Aboriginal university students shout their names and tribal affiliations, and share stories of the challenges they've faced. Many react emotionally to hearing fellow students recount their tribulations. Anthony Kuhn/NPR hide caption

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Anthony Kuhn/NPR

Aboriginal university students shout their names and tribal affiliations, and share stories of the challenges they've faced. Many react emotionally to hearing fellow students recount their tribulations.

Anthony Kuhn/NPR

But Wang, the anthropology teacher, says the government often fails to understand the key relationship between aborigines and their land. Existing laws only give aboriginal people limited land rights.

"Judging from the legislation they've put forward, I feel what the government can do is limited," Wang says. "I don't think the government necessarily understands what's going on up in the mountains."

To find out, I traveled up into the mountains in the center of the island, to the village of Ksunu, which means "mist-covered" in the language of the Atayal people who live there.

Locals were passing a rainy afternoon with food, drink and karaoke.

Takao Wutao, an elder with the Presbyterian church in Ksunu village, teaches young residents about hunting and other ancestral traditions. He says just four residents are hunters. Anthony Kuhn/NPR hide caption

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Anthony Kuhn/NPR

Takao Wutao, an elder with the Presbyterian church in Ksunu village, teaches young residents about hunting and other ancestral traditions. He says just four residents are hunters.

Anthony Kuhn/NPR

Aboriginal rights activist Oto Micyang says in the past, the government passed laws intended to give local residents a degree of self-governance, but they're not very helpful.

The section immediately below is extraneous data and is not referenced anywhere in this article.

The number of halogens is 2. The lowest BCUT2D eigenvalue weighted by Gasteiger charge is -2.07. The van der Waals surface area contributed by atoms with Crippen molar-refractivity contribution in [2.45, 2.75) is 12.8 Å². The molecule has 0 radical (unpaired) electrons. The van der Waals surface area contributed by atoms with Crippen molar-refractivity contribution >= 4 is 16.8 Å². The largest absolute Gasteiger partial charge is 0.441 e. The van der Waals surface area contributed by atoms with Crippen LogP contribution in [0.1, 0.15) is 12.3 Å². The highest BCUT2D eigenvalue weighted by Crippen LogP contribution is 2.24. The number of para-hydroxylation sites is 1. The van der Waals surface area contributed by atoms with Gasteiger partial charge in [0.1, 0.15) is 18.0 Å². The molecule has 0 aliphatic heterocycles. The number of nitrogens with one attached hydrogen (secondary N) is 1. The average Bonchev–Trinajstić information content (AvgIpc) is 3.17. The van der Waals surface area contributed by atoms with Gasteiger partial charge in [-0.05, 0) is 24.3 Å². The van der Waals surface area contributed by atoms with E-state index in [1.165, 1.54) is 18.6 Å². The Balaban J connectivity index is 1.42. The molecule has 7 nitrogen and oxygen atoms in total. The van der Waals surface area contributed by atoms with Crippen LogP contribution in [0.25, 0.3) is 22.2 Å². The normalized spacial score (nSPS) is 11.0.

"If someone wants to build a hotel on our land, it's the county government that has to approve it, not the indigenous inhabitants," he says. "The government says we can organize cultural events and associations, and vote. But they have not given us back the right to manage our land."

One of aborigines' biggest complaints is that they are not allowed to hunt.

Hunting is a traditional way of managing the land and the wildlife on it, says Takao Wutao, an elder with the local Presbyterian church. But more than that, he says, it is a spiritual bond connecting the hunter with the land, and with the tribe.

"Hunting is how we connect with our ancestors' wisdom about using the forest," he says. "The only way for us to receive this wisdom is to experience it in the forest."

Ksunu village sits on an east-west highway traversing Taiwan. Many who live here are from the Atayal tribe, an Austronesian ethnic group. Anthony Kuhn/NPR hide caption

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Anthony Kuhn/NPR

Ksunu village sits on an east-west highway traversing Taiwan. Many who live here are from the Atayal tribe, an Austronesian ethnic group.

Anthony Kuhn/NPR

He explains that the Atayal have traditionally lived by an unwritten code, passed down from their ancestors, which teaches people how to interact with each other and with nature.

But many young indigenous folk these days leave their tribal lands to study and work elsewhere, he says. He estimates there are only four people left in Ksunu village who can still be called hunters.

Back at National Taiwan University, entomology major Chen Xi, a member of the Amis tribe, says he expects President Tsai's party will treat aborigines better than its predecessors have. But ultimately, he says, both major political parties represent Taiwan's ethnic Han Chinese majority.

"Han people often forget their role as colonizers when they came to this island," he says. "Their lack of consciousness of this fact makes it even scarier."

Even as aborigines were dancing onstage at the presidential inauguration, he notes, the official narration described the tribes as "rough and crude."

"I hope," he says, "the [new] government will pay attention to the diversity of this land, and not just use indigenous people as a tool for independence."